Last round of climate talks open before Copenhagen



Negotiators from nearly 180 countries hope to nail down the outline of a plan to provide tens of billions of dollars a year to fight climate change, in their final round of talks before a decisive conference in Copenhagen next month.


The five-day meeting beginning Monday will resume work on the draft of an agreement to replace the 1997 Kyoto Protocol, the first international accord on controlling emissions of carbon dioxide and other climate-changing gases.


They are charged with whittling down a thick draft document full of competing proposals, disputed wording and minority-backed options, and crafting a workable agreement that can be accepted by all 192 nations due to attend the Dec. 7-18 Copenhagen conference.


But with time swiftly running out, skepticism is mounting that one of the most complex treaties in history can be reached in the Danish capital, as envisioned when the negotiations began two years ago.


Deep divisions remain among industrial countries and the developing world on commitments by the rich countries to reduce greenhouse gas emissions and on how the developing countries can lower the upward trajectory of their own emissions.


"It is realistic to say that in Copenhagen we will not be able to conclude a treaty, but it is important to lay down a political framework which will be the basis of the treaty," German Chancellor Angela Merkel said at the close of a European Summit in Brussels on Friday.


Even with that framework, she said, "negotiations will drag out longer until we get a treaty."


Environment advocates caution against losing faith and momentum.


"It is crucial that we keep ambitions high," said Kim Carstensen, the global climate strategist for the World Wildlife Fund, concerned that cascading pessimism could contribute to failure in Copenhagen.


The Kyoto Protocol required 37 countries to reduce emissions by an average 5 percent from 1990 levels by 2012, but made no demands on emerging countries. The U.S. renounced it as unfair and harmful to its economy.


Over the next decade after Kyoto was signed through 2006, U.S. emissions grew 5.5 percent while India's grew 47 percent and China's by 92 percent, according to the U.S. Energy Information Administration.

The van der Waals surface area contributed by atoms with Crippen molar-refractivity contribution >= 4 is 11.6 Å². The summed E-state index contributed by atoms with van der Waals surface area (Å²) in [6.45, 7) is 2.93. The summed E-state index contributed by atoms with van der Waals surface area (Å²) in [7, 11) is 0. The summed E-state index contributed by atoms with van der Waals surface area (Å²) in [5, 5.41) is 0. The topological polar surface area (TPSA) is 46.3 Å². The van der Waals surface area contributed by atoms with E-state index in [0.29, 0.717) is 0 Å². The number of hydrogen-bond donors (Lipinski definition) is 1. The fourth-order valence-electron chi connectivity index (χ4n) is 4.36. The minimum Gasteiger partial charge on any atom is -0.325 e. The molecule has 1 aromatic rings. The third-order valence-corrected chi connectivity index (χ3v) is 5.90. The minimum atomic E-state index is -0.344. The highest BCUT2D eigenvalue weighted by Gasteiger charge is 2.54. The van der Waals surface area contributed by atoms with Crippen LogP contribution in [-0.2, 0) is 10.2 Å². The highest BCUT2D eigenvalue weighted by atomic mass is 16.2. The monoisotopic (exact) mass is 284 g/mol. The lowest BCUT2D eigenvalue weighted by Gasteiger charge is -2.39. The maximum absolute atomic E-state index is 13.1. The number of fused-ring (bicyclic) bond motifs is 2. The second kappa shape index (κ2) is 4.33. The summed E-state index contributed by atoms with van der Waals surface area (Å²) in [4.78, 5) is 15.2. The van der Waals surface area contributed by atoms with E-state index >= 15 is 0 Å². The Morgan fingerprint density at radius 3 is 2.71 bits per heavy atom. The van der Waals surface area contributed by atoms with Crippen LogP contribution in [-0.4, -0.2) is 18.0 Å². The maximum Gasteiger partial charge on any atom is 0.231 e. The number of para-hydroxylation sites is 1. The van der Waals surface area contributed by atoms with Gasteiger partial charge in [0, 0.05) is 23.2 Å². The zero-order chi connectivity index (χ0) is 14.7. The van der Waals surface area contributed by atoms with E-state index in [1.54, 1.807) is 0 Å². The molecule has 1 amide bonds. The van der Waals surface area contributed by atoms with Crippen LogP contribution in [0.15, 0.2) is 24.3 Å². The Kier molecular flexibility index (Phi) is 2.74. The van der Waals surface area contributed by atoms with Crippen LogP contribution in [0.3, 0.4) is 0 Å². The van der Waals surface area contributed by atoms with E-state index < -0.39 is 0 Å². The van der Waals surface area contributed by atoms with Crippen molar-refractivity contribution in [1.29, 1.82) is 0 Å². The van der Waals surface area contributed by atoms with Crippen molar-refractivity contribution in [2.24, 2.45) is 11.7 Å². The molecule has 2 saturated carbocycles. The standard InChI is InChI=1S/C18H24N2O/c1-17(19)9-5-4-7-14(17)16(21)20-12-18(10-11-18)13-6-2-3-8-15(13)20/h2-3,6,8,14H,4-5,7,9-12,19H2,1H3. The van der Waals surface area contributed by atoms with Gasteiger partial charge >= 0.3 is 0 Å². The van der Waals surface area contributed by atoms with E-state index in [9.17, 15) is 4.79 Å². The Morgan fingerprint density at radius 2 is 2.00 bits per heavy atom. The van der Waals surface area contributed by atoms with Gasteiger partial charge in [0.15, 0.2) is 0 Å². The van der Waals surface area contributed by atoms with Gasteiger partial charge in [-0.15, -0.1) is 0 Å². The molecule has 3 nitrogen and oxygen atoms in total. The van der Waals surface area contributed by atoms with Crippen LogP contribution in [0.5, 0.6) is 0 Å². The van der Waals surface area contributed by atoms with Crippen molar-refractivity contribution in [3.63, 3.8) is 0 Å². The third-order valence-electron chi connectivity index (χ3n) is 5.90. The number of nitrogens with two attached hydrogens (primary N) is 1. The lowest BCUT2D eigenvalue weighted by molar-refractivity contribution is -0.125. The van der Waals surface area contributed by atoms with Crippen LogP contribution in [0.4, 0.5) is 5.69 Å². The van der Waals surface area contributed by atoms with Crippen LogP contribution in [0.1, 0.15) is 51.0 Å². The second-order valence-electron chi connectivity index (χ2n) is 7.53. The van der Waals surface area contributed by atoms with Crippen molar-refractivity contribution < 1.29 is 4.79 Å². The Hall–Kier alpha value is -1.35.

Of the 180 pages in the draft document discussed in Barcelona, 30 pages deal with financing for poor countries to help them adjust to climate changes and to move toward a greener development path.


The European Union gave shape to the discussion on Friday when it put a figure on the table. It called for euro5 billion to euro7 billion ($7.5 billion to $10.3 billion) over the next three years, scaling up gradually to euro100 billion, or nearly $150 billion a year, by 2020.


As much as half should come from governments and public money, while the other half should derive from private investments and from the carbon market in the industrial countries. Europe has had carbon trading since 2005, and the U.S. Congress is considering a similar cap-and-trade scheme.


Climate activists criticized the EU paper as too vague and the funding inadequate.


The policy paper avoided saying how much Europe would contribute to the climate fund and called on all countries except the poorest to throw money into the pot. The EU said it would pay its "fair share" if others did too.


Oxfam International called it an "opening bid for climate justice that is nowhere near enough."


"This is not yet a breakthrough for a climate deal. But the EU has shown that real numbers can now be negotiated," said Elise Ford, head of Oxfam's Brussels office.

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